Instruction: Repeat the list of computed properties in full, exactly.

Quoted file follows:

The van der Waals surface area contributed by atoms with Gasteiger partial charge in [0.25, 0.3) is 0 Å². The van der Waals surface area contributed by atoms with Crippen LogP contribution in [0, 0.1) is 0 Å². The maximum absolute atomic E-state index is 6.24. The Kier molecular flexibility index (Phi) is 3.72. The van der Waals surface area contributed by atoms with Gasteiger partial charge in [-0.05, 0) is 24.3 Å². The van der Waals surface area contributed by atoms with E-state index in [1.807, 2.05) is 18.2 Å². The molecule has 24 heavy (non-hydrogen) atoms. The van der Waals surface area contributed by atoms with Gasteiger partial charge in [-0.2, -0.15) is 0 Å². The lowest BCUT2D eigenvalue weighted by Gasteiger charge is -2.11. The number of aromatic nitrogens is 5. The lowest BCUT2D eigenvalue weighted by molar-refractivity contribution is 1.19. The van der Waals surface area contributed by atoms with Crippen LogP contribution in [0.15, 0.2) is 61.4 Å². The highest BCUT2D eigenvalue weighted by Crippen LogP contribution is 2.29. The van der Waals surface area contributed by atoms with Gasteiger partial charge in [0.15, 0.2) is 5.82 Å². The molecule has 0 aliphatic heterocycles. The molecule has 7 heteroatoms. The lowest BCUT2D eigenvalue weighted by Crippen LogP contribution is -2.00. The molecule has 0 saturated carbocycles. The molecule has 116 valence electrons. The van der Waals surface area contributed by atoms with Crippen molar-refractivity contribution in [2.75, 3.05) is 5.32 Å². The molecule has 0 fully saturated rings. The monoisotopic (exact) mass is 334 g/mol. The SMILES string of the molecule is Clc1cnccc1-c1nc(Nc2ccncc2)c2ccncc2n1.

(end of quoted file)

The van der Waals surface area contributed by atoms with Gasteiger partial charge in [0.25, 0.3) is 0 Å². The van der Waals surface area contributed by atoms with Crippen LogP contribution in [0, 0.1) is 0 Å². The maximum absolute atomic E-state index is 6.24. The Kier molecular flexibility index (Phi) is 3.72. The van der Waals surface area contributed by atoms with Gasteiger partial charge in [-0.05, 0) is 24.3 Å². The van der Waals surface area contributed by atoms with E-state index in [1.807, 2.05) is 18.2 Å². The molecule has 24 heavy (non-hydrogen) atoms. The van der Waals surface area contributed by atoms with Gasteiger partial charge in [-0.2, -0.15) is 0 Å². The lowest BCUT2D eigenvalue weighted by Gasteiger charge is -2.11. The number of aromatic nitrogens is 5. The lowest BCUT2D eigenvalue weighted by molar-refractivity contribution is 1.19. The van der Waals surface area contributed by atoms with Crippen LogP contribution in [0.15, 0.2) is 61.4 Å². The highest BCUT2D eigenvalue weighted by Crippen LogP contribution is 2.29. The van der Waals surface area contributed by atoms with Gasteiger partial charge in [0.15, 0.2) is 5.82 Å². The molecule has 0 aliphatic heterocycles. The molecule has 7 heteroatoms. The lowest BCUT2D eigenvalue weighted by Crippen LogP contribution is -2.00. The molecule has 0 saturated carbocycles. The molecule has 116 valence electrons. The van der Waals surface area contributed by atoms with Crippen molar-refractivity contribution in [2.75, 3.05) is 5.32 Å². The molecule has 0 fully saturated rings. The monoisotopic (exact) mass is 334 g/mol. The SMILES string of the molecule is Clc1cnccc1-c1nc(Nc2ccncc2)c2ccncc2n1.